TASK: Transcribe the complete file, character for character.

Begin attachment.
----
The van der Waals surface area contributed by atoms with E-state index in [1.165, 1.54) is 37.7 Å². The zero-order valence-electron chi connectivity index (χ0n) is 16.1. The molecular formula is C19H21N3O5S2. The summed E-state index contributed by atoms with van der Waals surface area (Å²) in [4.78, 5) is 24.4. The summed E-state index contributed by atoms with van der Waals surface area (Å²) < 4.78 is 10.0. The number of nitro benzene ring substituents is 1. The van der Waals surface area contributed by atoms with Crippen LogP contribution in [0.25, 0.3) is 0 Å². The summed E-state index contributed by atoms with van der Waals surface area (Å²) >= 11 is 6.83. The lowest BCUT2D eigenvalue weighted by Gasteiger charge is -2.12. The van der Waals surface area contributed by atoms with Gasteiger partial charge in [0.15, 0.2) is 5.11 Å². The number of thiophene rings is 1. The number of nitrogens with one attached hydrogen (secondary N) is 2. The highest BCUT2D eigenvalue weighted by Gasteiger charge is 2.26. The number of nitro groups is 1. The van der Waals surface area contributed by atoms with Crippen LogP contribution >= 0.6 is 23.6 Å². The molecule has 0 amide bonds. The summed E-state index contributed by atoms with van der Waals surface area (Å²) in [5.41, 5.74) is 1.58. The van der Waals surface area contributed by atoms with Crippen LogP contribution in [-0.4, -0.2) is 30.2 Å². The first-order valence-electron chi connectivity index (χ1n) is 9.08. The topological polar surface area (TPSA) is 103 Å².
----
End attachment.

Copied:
The van der Waals surface area contributed by atoms with E-state index in [1.165, 1.54) is 37.7 Å². The zero-order valence-electron chi connectivity index (χ0n) is 16.1. The molecular formula is C19H21N3O5S2. The summed E-state index contributed by atoms with van der Waals surface area (Å²) in [4.78, 5) is 24.4. The summed E-state index contributed by atoms with van der Waals surface area (Å²) < 4.78 is 10.0. The number of nitro benzene ring substituents is 1. The van der Waals surface area contributed by atoms with Crippen LogP contribution in [0.25, 0.3) is 0 Å². The summed E-state index contributed by atoms with van der Waals surface area (Å²) >= 11 is 6.83. The lowest BCUT2D eigenvalue weighted by Gasteiger charge is -2.12. The van der Waals surface area contributed by atoms with Gasteiger partial charge in [0.15, 0.2) is 5.11 Å². The number of thiophene rings is 1. The number of nitrogens with one attached hydrogen (secondary N) is 2. The highest BCUT2D eigenvalue weighted by Gasteiger charge is 2.26. The number of nitro groups is 1. The van der Waals surface area contributed by atoms with Crippen LogP contribution >= 0.6 is 23.6 Å². The molecule has 0 amide bonds. The summed E-state index contributed by atoms with van der Waals surface area (Å²) in [5.41, 5.74) is 1.58. The van der Waals surface area contributed by atoms with Crippen LogP contribution in [-0.4, -0.2) is 30.2 Å². The first-order valence-electron chi connectivity index (χ1n) is 9.08. The topological polar surface area (TPSA) is 103 Å².